Now, start with this boilerplate code for your App.js file.
Under the comment Create the Application, enter the following.
This will instantiate your Atlas application. Don't forget to change the id to the identifier for your application.
Next, we will need two state variables. The first one —user— will contain the user object created by the Realm SDK once authenticated. The second one —events— will contain any new event from the database. Those events will be operations (create, update, or delete) performed on the database, along with the _id of the document and the full document.
Add the following code after the Set state variables comment.
Next up is the useEffect function. Here, you will create a function called login that will authenticate anonymously to the application. It will then update the user object in the state.
Finally, change the JSX code to render a table with the events.
That's all you need for your application. If you look at your browser, you should see the application running.

Testing the application

In the Atlas UI, go ahead and create, edit, or delete items from the changestream collection. As you do those operations, you should see your new web application displaying each of those operations in real time as they happen.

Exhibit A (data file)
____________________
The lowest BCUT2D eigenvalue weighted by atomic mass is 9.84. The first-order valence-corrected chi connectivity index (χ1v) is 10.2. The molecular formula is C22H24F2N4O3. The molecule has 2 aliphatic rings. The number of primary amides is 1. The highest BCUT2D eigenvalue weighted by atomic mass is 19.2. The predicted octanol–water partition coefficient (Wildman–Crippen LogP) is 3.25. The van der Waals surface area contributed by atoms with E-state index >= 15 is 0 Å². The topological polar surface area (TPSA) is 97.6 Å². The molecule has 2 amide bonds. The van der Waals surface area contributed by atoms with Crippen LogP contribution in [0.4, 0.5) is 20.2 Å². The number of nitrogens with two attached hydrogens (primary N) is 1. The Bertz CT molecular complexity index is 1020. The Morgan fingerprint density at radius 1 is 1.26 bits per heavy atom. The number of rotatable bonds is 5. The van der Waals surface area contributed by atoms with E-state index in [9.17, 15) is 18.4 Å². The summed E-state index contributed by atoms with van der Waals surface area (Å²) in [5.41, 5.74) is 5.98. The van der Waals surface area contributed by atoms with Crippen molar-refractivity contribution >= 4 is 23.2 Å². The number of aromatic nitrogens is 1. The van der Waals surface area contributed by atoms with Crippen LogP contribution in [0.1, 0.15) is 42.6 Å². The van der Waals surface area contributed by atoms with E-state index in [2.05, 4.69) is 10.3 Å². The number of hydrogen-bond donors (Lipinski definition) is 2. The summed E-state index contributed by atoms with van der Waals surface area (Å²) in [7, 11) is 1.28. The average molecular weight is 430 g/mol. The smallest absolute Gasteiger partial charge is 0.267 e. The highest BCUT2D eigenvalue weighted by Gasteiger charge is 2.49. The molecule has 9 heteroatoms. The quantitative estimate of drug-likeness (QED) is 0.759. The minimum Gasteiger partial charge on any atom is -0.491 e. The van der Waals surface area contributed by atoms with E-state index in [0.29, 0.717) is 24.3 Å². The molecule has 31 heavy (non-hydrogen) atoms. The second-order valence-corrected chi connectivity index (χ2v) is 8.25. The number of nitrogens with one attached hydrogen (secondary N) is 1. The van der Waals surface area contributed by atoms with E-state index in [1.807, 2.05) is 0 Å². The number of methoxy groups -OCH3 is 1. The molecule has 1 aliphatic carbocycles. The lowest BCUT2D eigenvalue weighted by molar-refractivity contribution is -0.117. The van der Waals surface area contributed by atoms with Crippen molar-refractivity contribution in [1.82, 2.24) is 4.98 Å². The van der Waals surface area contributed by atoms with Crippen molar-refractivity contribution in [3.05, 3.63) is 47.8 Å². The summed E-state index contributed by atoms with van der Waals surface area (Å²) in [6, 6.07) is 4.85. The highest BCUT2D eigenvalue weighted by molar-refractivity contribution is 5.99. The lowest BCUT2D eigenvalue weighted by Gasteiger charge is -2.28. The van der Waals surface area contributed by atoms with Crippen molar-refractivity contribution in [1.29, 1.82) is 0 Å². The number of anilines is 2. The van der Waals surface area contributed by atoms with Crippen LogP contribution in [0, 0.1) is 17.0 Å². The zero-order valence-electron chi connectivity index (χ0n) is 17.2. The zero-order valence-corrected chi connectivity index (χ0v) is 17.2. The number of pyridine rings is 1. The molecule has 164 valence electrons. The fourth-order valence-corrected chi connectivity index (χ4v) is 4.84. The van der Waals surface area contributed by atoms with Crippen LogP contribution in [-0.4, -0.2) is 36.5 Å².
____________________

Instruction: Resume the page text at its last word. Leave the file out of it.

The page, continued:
Screenshot of the application in action
Note: When running this application, you might notice that some of the events are duplicated. This is due to the React.StrictMode tool which does a second pass on your code to notify you of any errors. This only happens in production, and won't happen if you run npm run build.

What about vanilla JavaScript?

The same application can be rewritten in plain old JavaScript under 50 lines. The main differences with the React application are that the realm-web is loaded via a script tag and that the code to build the table doesn't use JSX.

Summary

Change streams are a very powerful feature in MongoDB. They let you create applications that display and react to information in real time without needing a back-end.
If you want a little bit of an additional challenge, how about you build a chat application using Change Streams? Add a form that will use an Atlas HTTPS endpoint to add entries to the database, and then list the chat messages by listening for new changes in the collection.